When Google announced YouTube Red this week, it confidently stated 99 per cent of existing content would continue to be available on the service.
However part of the 1 per cent that is one especially major player.
ESPN has removed all video content from 11 of its 13 YouTube channels, including Grantland (pictured), seemingly in reaction to the new service.
Related: YouTube Red should worry Spotify more than Netflix
Google has already confirmed those who wouldn’t sign onto the terms would automatically have their videos set to private, so it seems ESPN has decided to pull all content completely.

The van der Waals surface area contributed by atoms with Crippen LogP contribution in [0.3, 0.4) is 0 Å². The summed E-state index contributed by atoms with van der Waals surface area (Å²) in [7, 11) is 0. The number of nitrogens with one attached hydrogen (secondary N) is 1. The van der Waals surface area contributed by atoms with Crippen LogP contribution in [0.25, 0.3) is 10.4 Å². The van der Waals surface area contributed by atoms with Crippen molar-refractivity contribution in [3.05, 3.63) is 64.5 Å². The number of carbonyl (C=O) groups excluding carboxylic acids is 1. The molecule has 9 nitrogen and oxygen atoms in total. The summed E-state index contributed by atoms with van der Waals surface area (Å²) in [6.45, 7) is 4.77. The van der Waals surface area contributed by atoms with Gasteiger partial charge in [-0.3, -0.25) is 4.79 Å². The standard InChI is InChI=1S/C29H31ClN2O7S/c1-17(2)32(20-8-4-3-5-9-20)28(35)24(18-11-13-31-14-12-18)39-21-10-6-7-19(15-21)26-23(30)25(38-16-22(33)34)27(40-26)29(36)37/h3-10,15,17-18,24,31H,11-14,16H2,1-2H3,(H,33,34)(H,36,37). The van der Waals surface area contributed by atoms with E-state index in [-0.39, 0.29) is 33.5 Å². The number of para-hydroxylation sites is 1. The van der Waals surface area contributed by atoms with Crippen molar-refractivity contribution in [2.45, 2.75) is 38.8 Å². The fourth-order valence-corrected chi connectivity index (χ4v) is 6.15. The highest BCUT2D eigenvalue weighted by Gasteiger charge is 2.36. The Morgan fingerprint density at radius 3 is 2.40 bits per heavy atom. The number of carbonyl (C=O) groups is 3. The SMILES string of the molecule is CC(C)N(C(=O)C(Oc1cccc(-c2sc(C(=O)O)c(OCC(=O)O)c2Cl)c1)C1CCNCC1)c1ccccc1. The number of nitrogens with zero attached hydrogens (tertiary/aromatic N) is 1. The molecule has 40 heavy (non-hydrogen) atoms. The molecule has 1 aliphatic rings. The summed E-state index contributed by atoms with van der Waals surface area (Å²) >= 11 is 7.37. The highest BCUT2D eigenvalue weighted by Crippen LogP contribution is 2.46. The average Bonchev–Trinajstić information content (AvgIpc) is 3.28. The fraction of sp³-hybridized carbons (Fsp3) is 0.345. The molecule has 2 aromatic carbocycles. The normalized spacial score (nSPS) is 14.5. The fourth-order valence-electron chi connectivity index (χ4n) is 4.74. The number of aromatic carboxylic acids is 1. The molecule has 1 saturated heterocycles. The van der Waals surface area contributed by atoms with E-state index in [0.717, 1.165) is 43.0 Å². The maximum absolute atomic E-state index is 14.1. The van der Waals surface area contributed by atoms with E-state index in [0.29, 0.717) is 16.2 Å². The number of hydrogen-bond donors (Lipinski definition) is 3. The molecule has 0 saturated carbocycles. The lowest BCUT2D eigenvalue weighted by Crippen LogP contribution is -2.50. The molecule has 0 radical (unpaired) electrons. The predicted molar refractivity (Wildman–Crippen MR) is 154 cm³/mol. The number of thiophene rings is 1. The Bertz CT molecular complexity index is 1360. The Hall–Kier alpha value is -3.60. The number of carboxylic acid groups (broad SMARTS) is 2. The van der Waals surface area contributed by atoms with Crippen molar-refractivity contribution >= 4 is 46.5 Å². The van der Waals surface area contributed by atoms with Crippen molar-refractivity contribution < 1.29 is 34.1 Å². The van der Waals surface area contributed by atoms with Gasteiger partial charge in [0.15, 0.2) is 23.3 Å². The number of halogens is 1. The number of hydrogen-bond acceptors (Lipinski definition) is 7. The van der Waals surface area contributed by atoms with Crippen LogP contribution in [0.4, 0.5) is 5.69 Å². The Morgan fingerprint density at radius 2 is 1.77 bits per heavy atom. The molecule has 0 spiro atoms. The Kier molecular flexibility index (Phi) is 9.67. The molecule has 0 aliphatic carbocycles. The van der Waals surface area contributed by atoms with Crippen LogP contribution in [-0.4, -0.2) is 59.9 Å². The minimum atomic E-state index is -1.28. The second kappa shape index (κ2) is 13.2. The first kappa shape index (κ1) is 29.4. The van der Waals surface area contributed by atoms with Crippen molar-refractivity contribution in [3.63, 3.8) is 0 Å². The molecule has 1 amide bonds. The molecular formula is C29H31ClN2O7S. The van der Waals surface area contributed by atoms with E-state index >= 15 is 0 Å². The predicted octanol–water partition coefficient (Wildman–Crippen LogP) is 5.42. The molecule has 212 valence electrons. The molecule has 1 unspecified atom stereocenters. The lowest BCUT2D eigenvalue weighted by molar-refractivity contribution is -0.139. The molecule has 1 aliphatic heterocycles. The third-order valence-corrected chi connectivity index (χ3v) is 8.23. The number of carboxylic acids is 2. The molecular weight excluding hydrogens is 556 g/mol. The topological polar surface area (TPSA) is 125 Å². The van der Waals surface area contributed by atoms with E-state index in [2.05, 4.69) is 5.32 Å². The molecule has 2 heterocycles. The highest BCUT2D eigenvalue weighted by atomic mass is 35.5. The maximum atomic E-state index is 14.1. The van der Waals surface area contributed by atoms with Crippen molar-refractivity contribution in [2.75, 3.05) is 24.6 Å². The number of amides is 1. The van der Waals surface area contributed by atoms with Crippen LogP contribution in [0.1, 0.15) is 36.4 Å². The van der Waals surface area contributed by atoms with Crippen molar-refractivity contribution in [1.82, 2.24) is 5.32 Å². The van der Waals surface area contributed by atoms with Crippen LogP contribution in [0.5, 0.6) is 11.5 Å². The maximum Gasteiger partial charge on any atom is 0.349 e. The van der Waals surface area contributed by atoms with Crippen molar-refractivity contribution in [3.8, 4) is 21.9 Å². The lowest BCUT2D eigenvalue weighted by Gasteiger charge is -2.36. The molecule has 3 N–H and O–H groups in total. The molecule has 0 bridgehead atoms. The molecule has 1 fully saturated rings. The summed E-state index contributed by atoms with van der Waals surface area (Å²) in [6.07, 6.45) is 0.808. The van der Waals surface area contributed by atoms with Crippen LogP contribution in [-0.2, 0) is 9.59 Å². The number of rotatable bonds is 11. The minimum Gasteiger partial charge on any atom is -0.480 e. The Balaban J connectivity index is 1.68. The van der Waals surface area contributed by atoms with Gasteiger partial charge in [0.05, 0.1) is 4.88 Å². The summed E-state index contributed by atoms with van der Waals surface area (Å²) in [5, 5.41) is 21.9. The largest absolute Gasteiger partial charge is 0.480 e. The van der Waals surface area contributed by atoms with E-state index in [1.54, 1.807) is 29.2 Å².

YouTube’s controversial policy has been largely derided as a strong arm tactics, giving contributors who make a living through YouTube ad revenue little choice but to jump aboard.
A YouTube spokesperson reiterated to Deadspin: “Today, the overwhelming majority of our partners, representing nearly 99-percent of the content watched on YouTube, have signed up. Videos of partners who don’t update their terms will be made private, but we remain committed to working closely with these partners with the goal of bringing them on board.”
While Google has to be happy with securing 99 per cent of content for its new $9.99 a month service, ESPN leaves a pretty large whole.
Interestingly ESPN’s parent company Disney has agreed to YouTube’s terms and its content will appear on YouTube Red.
Whether there are circumstances preventing ESPN remonetising its licensed sports content through external subscription services remains to be seen.
ESPN has declined to comment thus far.